• Increment the PC by 4 and put the result back in
    the PC.
  • Can be described succinctly using RTL
    "Register-Transfer Language" IR lt
    MemoryPC PC lt PC 4 Can we figure out the
    values of the control signals? What is the
    advantage of updating the PC now?

132
Step 2 Instruction Decode and Register Fetch
  • Read registers rs and rt in case we need them
  • Compute the branch address in case the
    instruction is a branch
  • RTL A lt RegIR2521 B lt
    RegIR2016 ALUOut lt PC
    (sign-extend(IR150) ltlt 2)
  • We aren't setting any control lines based on the
    instruction type (we are busy "decoding" it in
    our control logic)

133
Step 3 (instruction dependent)
  • ALU is performing one of three functions, based
    on instruction type
  • Memory Reference ALUOut lt A
    sign-extend(IR150)
  • R-type ALUOut lt A op B
  • Branch if (AB) PC lt ALUOut

134
Step 4 (R-type or memory-access)
  • Loads and stores access memory MDR lt
    MemoryALUOut or MemoryALUOut lt B
  • R-type instructions finish RegIR1511 lt
    ALUOut The write actually takes place at the
    end of the cycle on the edge

135
Write-back step
  • RegIR2016 lt MDR
  • Which instruction needs this?

136
Summary
137
Simple Questions
  • How many cycles will it take to execute this
    code? lw t2, 0(t3) lw t3, 4(t3) beq
    t2, t3, Label assume not add t5, t2,
    t3 sw t5, 8(t3) Label ...
  • What is going on during the 8th cycle of
    execution?
  • In what cycle does the actual addition of t2 and
    t3 takes place?

138
(No Transcript)
139
Review finite state machines
  • Finite state machines
  • a set of states and
  • next state function (determined by current state
    and the input)
  • output function (determined by current state and
    possibly input)
  • Well use a Moore machine (output based only on
    current state)

140
Review finite state machines
  • Example B. 37 A friend would like you to
    build an electronic eye for use as a fake
    security device. The device consists of three
    lights lined up in a row, controlled by the
    outputs Left, Middle, and Right, which, if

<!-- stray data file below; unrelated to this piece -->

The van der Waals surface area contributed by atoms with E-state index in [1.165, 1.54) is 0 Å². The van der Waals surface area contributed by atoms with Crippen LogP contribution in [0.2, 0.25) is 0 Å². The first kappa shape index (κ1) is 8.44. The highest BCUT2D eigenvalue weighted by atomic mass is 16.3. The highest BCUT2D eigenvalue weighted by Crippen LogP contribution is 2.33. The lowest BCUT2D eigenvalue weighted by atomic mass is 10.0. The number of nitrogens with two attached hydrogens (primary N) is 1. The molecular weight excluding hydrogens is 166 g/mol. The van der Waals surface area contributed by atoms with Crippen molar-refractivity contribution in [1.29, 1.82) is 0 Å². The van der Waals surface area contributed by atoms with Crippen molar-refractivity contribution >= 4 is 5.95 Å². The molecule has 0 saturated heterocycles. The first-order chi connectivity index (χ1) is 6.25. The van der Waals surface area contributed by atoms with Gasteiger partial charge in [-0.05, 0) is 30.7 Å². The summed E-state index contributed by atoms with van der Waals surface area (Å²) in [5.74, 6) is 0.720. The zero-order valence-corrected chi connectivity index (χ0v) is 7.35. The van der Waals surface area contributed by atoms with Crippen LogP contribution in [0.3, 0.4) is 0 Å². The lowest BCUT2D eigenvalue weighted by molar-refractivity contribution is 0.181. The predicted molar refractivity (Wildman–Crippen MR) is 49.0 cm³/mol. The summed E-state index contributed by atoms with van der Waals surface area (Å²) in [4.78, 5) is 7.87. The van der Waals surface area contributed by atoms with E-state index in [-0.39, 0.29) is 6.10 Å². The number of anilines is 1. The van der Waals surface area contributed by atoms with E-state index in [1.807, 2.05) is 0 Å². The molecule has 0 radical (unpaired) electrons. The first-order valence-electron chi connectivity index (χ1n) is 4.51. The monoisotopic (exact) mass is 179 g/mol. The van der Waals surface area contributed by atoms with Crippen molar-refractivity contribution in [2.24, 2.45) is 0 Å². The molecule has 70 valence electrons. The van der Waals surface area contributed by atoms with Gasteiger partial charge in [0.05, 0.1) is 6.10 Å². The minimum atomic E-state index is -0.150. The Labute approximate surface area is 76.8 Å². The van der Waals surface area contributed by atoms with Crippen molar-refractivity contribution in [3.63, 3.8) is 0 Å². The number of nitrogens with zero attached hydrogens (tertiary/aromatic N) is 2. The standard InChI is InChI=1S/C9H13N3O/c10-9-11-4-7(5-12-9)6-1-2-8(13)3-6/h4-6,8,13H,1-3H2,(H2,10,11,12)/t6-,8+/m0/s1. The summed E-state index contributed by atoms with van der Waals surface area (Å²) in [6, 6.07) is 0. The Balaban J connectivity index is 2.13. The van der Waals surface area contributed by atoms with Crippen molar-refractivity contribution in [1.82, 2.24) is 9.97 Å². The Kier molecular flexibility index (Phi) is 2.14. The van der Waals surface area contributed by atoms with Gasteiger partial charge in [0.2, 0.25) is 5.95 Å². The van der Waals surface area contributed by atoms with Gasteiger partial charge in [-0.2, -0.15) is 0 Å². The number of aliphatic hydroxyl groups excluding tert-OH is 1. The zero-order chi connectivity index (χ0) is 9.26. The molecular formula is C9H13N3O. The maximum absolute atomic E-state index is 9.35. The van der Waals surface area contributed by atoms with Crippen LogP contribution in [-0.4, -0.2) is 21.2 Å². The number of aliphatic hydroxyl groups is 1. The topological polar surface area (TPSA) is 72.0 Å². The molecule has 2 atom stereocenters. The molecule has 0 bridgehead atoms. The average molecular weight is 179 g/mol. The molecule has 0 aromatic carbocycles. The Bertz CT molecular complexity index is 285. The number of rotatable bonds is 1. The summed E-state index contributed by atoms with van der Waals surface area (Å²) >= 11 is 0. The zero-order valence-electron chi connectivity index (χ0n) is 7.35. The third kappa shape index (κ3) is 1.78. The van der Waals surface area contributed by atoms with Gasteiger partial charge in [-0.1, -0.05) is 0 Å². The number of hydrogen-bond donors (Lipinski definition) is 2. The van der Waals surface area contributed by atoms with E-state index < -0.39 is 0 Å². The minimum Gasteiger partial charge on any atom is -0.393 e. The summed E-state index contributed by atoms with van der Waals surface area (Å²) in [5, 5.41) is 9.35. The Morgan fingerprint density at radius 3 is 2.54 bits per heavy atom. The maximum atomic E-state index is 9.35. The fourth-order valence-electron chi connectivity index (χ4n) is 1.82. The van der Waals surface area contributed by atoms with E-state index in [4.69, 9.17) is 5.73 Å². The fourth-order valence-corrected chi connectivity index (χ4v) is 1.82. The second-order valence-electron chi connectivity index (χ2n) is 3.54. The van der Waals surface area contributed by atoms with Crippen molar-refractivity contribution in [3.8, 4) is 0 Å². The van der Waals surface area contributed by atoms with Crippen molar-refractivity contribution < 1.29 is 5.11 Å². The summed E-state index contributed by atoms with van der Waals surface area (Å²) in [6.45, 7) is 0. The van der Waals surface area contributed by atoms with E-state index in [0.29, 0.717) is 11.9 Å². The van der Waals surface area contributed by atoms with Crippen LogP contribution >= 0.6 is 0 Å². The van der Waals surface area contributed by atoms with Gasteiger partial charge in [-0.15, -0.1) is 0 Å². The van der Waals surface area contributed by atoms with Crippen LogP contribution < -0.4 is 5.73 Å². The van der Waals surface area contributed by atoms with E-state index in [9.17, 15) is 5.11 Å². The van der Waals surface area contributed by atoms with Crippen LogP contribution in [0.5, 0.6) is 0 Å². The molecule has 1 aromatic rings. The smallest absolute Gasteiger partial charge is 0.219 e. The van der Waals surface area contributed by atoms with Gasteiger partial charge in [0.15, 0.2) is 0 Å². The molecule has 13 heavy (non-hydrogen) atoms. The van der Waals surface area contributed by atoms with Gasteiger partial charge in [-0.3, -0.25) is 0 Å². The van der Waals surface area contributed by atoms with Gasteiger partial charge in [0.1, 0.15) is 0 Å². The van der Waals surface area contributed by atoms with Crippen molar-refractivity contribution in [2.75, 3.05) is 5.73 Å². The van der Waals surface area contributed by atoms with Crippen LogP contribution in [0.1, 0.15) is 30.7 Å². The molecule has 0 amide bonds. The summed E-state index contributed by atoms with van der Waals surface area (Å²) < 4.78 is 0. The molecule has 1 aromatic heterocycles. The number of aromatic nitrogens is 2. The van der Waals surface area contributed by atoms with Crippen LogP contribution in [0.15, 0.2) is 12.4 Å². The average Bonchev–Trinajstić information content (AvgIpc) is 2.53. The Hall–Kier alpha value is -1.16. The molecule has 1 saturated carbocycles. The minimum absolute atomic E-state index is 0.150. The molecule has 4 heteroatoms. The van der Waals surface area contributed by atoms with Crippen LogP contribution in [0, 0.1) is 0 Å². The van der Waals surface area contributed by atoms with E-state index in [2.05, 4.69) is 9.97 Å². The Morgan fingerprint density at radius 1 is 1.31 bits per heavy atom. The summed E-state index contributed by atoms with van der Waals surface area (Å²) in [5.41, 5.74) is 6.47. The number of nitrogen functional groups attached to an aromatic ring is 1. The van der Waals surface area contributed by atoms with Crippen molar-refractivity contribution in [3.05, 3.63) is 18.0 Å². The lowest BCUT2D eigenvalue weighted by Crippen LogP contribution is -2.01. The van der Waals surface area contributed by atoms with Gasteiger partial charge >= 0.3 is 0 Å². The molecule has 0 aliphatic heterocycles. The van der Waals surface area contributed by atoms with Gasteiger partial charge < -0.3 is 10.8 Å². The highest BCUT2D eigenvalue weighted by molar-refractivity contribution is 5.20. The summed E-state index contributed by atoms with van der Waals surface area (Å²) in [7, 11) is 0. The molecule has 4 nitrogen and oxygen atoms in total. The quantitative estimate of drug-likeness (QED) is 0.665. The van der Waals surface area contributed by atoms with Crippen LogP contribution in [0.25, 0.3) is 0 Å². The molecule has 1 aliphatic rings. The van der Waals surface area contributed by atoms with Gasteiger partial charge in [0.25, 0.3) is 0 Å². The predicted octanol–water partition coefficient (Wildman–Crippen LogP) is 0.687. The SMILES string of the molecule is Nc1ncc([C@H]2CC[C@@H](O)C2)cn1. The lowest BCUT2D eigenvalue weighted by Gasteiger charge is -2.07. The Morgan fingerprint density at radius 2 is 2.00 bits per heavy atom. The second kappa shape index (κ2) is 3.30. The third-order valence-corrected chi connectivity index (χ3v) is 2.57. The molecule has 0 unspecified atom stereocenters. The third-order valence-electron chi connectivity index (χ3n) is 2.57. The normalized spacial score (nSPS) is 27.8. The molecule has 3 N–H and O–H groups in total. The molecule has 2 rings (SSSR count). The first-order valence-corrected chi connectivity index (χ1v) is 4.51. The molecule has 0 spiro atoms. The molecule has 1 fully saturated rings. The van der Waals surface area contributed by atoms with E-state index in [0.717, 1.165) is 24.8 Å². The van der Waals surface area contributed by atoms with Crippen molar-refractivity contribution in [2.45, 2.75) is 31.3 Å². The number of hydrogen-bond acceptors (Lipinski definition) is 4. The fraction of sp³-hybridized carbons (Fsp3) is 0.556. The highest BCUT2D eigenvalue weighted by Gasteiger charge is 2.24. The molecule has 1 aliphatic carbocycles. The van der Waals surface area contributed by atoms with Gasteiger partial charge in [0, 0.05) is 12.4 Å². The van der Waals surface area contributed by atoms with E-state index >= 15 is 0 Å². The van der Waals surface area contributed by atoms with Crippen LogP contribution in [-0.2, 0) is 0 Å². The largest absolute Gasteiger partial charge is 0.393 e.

asserted, indicate that a light should be on.
    Only one light is on at a time, and the light
    moves from left to right and then from right to
    left, thus scaring away thieves who believe that
    the device is monitoring their activity. Draw
    the graphical representation for the finite state
    machine used to specify the electronic eye. Note
    that the rate of the eyes movement will be
    controlled by the clock speed (which should not
    be too great) and that there are essentially no
    inputs.

141
Implementing the Control
  • Value of control signals is dependent upon
  • what instruction is being executed
  • which step is being performed
  • Use the information weve accumulated to specify
    a finite state machine
  • specify the finite state machine graphically, or
  • use microprogramming
  • Implementation can be derived from specification

142
Graphical Specification of FSM
  • Note
  • dont care if not mentioned
  • asserted if name only
  • otherwise exact value
  • How many state bits will we need?

143
Finite State Machine for Control
  • Implementation

144
PLA Implementation
  • If I picked a horizontal or vertical line could
    you explain it?

145
ROM Implementation
  • ROM "Read Only Memory"
  • values of memory locations are fixed ahead of
    time
  • A ROM can be used to implement a truth table
  • if the address is m-bits, we can address 2m
    entries in the ROM.
  • our outputs are the bits of data that the address
    points to. m is the "height", and n is
    the "width"

0 0 0 0 0 1 1 0 0 1 1 1 0 0 0 1 0 1 1 0 0 0 1 1 1
0 0 0 1 0 0 0 0 0 0 1 0 1 0 0 0 1 1 1 0 0 1 1
0 1 1 1 0 1 1 1
146
ROM Implementation
  • How many inputs are there? 6 bits for opcode, 4
    bits for state 10 address lines (i.e., 210
    1024 different addresses)